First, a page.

An unlikely World War II platoon are tasked to rescue art masterpieces from Nazi thieves and return them to their owners.
Year 2, Film #61
THE REVIEW: I heard many different things going into The Monuments Men and based off the trailers, I had many thoughts on what this film would be. My prevailing thought was that it looked like an Ocean’s 11 type heist film where all the players would have to scheme up a way to steal back the stolen art. But the film also looked to be more of a standard drama and even partly comedic as well. Now having seen the film, there’s a good reason for why I was questioning what the film would be like: it is a mix of drama, comedy, and heist film all-in-one. As you might guess this isn’t a positive aspect of the film, among a few other detractors, but there are a handful of gems scattered throughout that are entertaining to watch.
Among the gems is the comedy. The group of men who are chosen for this mission of protecting the great art — Lt. Frank Stokes (George Clooney), Lt. James Granger (Matt Damon), Sgt. Richard Campbell (Bill Murray), Sgt. Walter Garfield (John Goodman), Lt. Jean Claude Clermont (Jean Dujardin), Pvt. Preston Savitz (Bob Balaban), and Maj. Donald Jeffries (Hugh Bonneville) — provide many laughs while doing it. It’s a very dry type of humor (“I stepped on a land mine.” / “Why would you do that?”) that is right up my alley. By far the funniest pair of people is Richard and Preston (Murray and Balaban) who delivered in every scene they appeared. Not only are they funny individually, but the chemistry they have with each other had me laughing quite loudly whenever they did something (“I don’t smoke.” / “Take a cigarette.”).
But how about the other parts of the film. Again, the basic premise is that these men are going around Europe trying to retrieve art that the Nazis stole. This idea is quite solid. Most WWII films focus on the fighting, or the lives of the people affected during the war. They focus on death and destruction, misery and sadness, and not much else. The Monuments Men really isn’t about any of that. It takes a step back and looks at society as a whole and thinks about what life will be like post-war. Art is one of humanity’s greatest achievements because it represents who we are as people. What we enjoy, what we create, and what we imagine all put down on canvas, sculpted into marble, or recorded in any medium there is. It is an element of war that is rarely seen or mentioned, only alluded to in passing, and it’s nice to see a focus on that here.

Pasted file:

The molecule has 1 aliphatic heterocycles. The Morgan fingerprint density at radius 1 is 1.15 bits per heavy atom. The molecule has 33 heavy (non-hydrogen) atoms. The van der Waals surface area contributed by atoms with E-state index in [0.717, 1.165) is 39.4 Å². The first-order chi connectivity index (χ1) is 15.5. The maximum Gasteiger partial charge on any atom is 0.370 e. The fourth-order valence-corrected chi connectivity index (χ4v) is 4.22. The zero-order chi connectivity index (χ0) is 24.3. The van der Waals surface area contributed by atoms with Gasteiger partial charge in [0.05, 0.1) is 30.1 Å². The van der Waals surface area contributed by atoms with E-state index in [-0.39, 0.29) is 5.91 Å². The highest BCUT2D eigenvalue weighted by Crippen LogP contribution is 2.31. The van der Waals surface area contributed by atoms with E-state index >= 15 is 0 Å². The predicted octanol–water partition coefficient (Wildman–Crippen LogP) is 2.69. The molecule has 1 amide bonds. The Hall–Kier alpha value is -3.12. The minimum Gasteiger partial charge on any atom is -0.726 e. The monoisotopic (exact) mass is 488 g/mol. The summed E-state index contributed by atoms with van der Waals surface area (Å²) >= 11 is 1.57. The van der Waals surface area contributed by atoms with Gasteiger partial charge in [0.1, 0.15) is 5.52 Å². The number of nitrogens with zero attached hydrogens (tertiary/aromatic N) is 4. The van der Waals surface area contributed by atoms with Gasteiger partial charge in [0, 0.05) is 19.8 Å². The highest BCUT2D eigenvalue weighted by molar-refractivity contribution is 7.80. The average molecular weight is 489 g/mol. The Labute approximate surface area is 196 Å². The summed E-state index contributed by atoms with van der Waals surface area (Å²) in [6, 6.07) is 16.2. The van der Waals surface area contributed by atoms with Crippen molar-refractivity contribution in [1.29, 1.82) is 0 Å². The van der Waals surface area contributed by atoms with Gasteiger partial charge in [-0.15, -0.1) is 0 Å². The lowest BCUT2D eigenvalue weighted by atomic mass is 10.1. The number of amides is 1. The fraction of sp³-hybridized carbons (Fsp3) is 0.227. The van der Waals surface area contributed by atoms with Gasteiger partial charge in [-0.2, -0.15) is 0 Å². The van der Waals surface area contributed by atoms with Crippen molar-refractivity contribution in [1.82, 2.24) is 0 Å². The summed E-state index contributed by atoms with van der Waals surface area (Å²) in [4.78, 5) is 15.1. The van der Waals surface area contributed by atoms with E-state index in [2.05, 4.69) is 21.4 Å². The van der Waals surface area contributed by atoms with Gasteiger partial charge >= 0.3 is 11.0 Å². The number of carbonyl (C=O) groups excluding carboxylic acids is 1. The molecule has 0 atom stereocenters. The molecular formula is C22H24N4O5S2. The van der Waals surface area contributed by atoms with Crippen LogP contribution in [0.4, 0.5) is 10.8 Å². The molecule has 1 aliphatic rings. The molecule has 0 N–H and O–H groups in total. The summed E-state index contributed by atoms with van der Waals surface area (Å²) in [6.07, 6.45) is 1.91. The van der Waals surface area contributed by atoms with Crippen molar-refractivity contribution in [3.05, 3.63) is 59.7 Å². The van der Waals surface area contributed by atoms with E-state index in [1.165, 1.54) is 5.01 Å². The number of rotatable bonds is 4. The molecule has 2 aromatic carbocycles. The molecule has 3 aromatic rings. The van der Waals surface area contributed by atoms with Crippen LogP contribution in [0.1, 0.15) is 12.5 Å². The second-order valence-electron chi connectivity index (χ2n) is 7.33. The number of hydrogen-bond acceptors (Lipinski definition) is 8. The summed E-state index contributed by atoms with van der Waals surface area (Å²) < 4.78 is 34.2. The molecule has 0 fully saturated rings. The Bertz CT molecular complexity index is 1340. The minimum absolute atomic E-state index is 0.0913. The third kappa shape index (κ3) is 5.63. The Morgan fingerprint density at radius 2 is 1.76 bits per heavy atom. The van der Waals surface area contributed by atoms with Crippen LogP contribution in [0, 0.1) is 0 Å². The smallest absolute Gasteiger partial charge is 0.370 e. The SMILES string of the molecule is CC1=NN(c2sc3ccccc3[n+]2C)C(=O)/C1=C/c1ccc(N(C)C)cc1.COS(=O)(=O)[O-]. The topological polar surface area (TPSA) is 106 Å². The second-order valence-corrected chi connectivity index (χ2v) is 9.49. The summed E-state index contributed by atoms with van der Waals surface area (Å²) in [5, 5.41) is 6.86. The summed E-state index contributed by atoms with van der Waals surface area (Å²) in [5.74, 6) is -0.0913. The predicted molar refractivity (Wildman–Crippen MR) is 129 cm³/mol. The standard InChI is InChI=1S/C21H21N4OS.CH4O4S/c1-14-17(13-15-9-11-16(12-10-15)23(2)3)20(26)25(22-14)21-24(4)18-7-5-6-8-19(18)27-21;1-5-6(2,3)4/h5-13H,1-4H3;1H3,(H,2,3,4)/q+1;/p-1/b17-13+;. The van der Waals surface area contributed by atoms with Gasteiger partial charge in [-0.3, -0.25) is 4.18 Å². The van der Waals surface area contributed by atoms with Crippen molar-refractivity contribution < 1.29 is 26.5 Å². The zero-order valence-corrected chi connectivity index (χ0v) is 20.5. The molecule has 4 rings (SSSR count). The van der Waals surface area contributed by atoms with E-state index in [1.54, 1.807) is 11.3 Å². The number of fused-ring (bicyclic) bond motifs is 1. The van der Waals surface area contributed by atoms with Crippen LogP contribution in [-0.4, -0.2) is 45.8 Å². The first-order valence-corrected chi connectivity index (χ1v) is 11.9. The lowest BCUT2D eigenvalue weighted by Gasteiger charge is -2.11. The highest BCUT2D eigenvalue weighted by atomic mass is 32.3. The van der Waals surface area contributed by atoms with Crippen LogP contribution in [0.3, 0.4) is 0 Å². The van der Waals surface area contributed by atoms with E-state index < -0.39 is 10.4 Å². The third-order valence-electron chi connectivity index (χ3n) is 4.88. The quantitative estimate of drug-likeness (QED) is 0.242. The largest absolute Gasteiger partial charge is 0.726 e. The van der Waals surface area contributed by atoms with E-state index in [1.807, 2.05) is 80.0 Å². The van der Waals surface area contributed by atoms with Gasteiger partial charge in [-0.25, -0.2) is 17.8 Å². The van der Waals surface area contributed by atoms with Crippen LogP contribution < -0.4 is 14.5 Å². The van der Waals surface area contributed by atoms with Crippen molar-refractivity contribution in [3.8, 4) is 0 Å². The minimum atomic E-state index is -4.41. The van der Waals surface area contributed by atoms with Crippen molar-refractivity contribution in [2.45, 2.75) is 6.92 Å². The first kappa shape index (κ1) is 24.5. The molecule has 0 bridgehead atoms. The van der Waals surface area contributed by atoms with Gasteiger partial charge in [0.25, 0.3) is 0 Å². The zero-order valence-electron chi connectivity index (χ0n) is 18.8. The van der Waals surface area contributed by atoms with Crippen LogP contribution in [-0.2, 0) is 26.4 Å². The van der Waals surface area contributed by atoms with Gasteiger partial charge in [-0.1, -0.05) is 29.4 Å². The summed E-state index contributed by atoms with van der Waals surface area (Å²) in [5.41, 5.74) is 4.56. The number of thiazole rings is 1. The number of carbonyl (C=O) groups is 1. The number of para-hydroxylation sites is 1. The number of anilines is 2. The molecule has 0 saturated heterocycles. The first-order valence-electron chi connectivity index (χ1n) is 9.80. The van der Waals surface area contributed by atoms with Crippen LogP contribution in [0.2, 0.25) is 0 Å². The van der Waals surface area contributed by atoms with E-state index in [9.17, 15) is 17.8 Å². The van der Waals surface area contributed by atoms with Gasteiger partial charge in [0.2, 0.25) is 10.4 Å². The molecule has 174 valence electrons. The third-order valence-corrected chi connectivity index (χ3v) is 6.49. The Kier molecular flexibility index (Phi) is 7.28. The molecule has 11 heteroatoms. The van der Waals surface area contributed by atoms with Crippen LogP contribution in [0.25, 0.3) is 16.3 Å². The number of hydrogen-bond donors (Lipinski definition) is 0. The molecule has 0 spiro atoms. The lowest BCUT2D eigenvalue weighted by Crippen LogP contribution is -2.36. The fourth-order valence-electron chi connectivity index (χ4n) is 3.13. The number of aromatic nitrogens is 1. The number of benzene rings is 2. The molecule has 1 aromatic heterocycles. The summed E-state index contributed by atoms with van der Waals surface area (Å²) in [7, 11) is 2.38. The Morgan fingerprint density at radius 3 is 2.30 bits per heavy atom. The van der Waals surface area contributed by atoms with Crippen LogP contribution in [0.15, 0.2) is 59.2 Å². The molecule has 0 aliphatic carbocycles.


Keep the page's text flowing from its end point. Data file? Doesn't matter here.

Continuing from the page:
The only problem is that the execution was a bit sub-par. As a whole the film felt jumpy and incoherent as if it didn’t know what it was trying to accomplish. One thing I already mentioned was a unclear tone. The Monuments Men is equal parts comedy, drama, and heist film and the problem here is the word “equal”. A good film typically won’t be one genre exclusively — a drama will make you laugh to lighten the serious tone at times and a comedy will hold back the laughs when it needs to be serious. The issue here is that there’s no one genre that this film aims for. What this does is it makes it difficult to ground your reactions and decide what’s what. For me, the comedy was absolutely hilarious, but a funny scene will carry over into the next scene, and when that’s supposed to be a very emotional moment, it takes you aback and forces you to think, “What am I supposed to be feeling right now?”
Another sign of poor execution is all the different locations and times the film passes through. The men I listed above, start off as one unit, and then split up into pairs (or go individually) to different parts of Europe. In addition, the film spans the course of several months from 1944 to the end of the war in 1945 with chunks of time excised to keep the story moving. A great film would be able to balance all of these different stories in such a way that gives the film a certain momentum; structured in a way that always keeps the story moving forward in a way that’s clear and maintains your attention. The Monuments Men does keep the story moving forward — it’s clear that there’s a progression to what we’re seeing — but it often does it in a roundabout and bumpy way. There is little to no momentum in the film because going to each new location feels like a fresh start rather than a continuation. The timing between the four or so parallel stories is too spaced out so by the time you return to one location (for example: the farm with Richard and Preston), it takes a few moments to reorient yourself as to where you are.
For the most part, The Monuments Men provided a decent level of entertainment. To see and learn about a WWII story that is barely mentioned or talked about (if at all) of saving millions of pieces of art is great. While the film could have done so much more with the story, or even restructure what they have a bit to make it flow better, there were definitely moments that worked. Bill Murray and Bob Balaban were responsible for many of those moments, but the rest of the extraordinary cast does a good job at making the best of what they have.
The Monuments Men opened in theaters this past Friday, February 7, 2014.
THE RATING: 3 out of 5